Drew, Rachel (2008)
Ph.D. thesis, University of Birmingham.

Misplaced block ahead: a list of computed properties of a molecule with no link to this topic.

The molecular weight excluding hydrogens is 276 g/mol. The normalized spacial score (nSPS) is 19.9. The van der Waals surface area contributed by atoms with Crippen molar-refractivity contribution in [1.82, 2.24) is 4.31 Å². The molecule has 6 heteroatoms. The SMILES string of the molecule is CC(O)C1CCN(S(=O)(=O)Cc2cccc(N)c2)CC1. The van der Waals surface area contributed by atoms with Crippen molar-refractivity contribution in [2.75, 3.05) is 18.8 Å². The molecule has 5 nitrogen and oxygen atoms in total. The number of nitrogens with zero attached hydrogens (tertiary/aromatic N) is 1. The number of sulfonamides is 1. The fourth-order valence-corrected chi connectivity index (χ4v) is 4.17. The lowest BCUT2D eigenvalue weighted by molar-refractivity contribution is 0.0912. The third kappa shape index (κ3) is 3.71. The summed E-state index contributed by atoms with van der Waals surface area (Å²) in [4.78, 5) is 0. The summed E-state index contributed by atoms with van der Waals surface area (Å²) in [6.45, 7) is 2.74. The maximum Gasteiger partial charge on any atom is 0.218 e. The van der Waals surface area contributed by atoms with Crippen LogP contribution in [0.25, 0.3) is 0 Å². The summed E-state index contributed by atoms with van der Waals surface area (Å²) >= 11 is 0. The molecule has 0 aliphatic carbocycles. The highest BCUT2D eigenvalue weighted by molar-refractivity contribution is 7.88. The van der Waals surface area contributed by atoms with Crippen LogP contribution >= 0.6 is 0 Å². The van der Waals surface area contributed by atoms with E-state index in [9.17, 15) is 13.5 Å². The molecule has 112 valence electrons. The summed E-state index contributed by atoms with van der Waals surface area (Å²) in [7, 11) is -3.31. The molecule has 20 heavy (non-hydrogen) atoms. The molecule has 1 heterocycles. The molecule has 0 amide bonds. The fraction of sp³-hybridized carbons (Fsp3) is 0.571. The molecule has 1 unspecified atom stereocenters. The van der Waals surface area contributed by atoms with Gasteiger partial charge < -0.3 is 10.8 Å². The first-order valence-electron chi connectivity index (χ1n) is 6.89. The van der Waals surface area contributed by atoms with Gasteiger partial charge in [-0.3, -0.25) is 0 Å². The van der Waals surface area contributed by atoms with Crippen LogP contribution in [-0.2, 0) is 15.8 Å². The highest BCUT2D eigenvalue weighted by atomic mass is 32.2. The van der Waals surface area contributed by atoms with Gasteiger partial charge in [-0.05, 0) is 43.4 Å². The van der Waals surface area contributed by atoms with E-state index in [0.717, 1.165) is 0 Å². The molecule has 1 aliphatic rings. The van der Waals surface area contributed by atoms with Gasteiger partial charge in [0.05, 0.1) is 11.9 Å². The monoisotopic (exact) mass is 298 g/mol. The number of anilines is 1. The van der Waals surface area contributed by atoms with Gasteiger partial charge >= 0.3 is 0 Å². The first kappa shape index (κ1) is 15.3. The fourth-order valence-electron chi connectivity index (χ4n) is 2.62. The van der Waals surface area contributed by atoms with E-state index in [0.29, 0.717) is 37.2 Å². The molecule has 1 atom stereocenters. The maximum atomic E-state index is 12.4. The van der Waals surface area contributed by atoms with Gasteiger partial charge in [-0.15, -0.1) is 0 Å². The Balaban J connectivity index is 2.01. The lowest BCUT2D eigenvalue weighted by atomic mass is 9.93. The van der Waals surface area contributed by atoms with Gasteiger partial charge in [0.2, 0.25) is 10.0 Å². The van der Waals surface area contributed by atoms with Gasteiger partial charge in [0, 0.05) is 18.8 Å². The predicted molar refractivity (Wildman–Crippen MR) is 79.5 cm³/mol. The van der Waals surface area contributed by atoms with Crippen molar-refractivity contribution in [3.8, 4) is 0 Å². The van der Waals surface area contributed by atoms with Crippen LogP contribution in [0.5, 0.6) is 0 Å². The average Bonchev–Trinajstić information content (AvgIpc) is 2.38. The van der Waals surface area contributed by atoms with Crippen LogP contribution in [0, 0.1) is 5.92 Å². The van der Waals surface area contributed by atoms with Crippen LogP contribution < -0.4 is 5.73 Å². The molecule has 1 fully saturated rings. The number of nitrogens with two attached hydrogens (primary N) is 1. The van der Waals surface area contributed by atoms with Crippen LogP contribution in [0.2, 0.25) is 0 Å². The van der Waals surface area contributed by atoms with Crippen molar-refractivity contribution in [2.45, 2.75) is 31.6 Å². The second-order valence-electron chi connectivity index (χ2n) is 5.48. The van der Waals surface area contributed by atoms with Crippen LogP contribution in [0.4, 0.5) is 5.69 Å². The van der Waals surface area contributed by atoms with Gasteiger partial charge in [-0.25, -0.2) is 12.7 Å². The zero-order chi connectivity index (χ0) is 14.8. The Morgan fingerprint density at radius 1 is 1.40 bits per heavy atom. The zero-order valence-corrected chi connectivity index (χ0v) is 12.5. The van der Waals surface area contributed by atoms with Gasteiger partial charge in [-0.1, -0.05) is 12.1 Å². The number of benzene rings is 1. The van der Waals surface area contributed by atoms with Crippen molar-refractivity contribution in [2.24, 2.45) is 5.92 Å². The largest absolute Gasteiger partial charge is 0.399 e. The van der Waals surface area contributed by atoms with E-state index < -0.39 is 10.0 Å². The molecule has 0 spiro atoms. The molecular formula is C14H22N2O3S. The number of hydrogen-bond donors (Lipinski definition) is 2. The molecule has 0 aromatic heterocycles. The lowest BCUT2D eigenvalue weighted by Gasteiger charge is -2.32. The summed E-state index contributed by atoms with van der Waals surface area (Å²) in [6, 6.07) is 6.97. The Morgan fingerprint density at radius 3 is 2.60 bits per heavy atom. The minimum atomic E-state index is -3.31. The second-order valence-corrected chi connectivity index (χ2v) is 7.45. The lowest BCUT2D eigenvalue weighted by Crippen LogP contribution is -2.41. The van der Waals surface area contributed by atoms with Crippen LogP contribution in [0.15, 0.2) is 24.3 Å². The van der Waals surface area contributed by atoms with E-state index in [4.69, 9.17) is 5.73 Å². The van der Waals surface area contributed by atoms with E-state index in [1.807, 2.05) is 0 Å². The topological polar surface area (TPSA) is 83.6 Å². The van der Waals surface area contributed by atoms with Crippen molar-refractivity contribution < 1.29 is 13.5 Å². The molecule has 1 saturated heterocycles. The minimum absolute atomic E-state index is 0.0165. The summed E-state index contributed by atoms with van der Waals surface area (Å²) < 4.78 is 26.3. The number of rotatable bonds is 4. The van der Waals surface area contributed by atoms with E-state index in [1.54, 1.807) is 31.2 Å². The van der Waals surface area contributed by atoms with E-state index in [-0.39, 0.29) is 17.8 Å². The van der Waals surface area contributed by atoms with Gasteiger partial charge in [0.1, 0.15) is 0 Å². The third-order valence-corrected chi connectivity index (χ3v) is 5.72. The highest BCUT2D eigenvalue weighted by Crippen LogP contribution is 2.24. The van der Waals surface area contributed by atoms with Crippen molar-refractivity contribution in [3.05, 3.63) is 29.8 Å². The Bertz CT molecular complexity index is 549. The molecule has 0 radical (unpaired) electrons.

Human cardiovascular control during exercise is regulated by central command, muscle mechanoreflex stimulation and muscle metaboreflex activation. The muscle mechanoreflex can be stimulated by passive muscle stretch, which causes cardiovascular responses. However, the influence of passive stretch-induced muscle mechanoreflex stimulation on the baroreflex is unknown. Therefore, this thesis investigated the effects of muscle mechanoreflex stimulation via passive calf muscle stretch on baroreflex function in humans. Firstly, spontaneous baroreflex sensitivity decreases progressively during isometric exercise of increasing intensity. A concomitant rightward resetting of the baroreflex occurs, which shifts further rightward as exercise intensity increases. Secondly, muscle mechanoreflex stimulation by passive calf muscle stretch decreases spontaneous baroreflex sensitivity at rest, and during graded levels of local metabolite accumulation following isometric exercise of increasing intensity. Thirdly, muscle mechanoreflex stimulation by passive calf muscle stretch during concurrent local metabolite accumulation decreases the maximal gain of the function curve for carotid baroreflex control of heart rate, but not blood pressure. Overall, these findings suggest that muscle mechanoreflex stimulation via passive muscle stretch decreases baroreflex sensitivity via cardiac vagal inhibition, likely by modulating inputs at central integration sites. Also, metabolite sensitisation of stretch-sensitive muscle mechanoreceptive afferents is implied, which augments this cardiac vagal inhibition.
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